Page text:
This is an excellent, link-laden post on Rethinking Security: Asymmetric Analysis by Adam Elkus. Adam points out that many of the modern manifestations of large scale violence in recent times are derived from one of the three segments of Clausewitz’s “trinity” — the rage of the people. But, as Adam notes, without the other segments, political aim and military organization and direction and discipline, the violence cannot accomplish anything. It either burns itself out, or turns into a pointless “vortex” of violence. (Vortices go around and around as I recall.)
The challenge for policy makers, military commanders and democratic publics in developed countries is: How do you deal with this type of outbreak? As we know:
The first, the supreme, the most far-reaching act of judgment that the statesman and the commander have to make is to establish by that test [i.e., what’s the value of the objectives] the kind of war on which they are embarking; neither mistaking it for, nor trying to make it into something that is alien to its nature. This is the first of all strategic questions and the most comprehensive.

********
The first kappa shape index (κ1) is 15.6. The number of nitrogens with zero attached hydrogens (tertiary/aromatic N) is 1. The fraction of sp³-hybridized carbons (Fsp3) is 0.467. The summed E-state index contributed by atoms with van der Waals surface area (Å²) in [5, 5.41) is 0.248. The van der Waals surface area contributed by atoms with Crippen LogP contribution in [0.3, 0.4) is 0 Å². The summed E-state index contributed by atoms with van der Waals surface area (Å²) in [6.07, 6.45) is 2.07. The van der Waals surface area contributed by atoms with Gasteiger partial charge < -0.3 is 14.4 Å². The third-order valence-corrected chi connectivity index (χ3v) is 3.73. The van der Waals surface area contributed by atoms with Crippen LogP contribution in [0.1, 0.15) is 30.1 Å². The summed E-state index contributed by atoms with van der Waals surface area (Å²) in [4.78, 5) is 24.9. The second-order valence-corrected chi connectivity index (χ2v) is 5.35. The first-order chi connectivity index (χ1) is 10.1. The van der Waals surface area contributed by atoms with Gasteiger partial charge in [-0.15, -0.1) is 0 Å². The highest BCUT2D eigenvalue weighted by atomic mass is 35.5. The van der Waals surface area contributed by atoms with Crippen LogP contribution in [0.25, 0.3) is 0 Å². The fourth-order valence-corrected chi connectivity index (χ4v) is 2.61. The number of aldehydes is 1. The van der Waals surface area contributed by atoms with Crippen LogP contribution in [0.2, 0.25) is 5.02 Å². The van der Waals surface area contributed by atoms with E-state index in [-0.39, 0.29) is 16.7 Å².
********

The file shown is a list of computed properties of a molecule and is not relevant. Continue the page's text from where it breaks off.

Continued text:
If you are the French, and it is happening in Algeria, you leave. If you are the USA and these events are happening in a place that threatens your oil supply, or in a collapsing state that has nukes such as Pakistan may eventually be, what then? What if one side has all the elements of Clausewitz’s trinity in place, but its opponent does not? What if only one side has an articulable political purpose? Is the conflict a war at all? I ask this not to be pedantic. Getting terms clear from the outset is an essential aid to analysis. I think it is a war, since at least one side has political goals. But it is war which most of the time may have a relatively dilute mixture of what we would now call “kinetics”. Whether it is called a war or not, there are likely to be political and/or police measures rather than military measures in place much of the time. Bribing and coopting a faction in the “vortex” may make more sense than sending your own people into it, for example. The British failed to conquer Nepal, and they made lemons into lemonade — they brought the Gurkhas into their employ, to their mutual benefit for almost two centuries.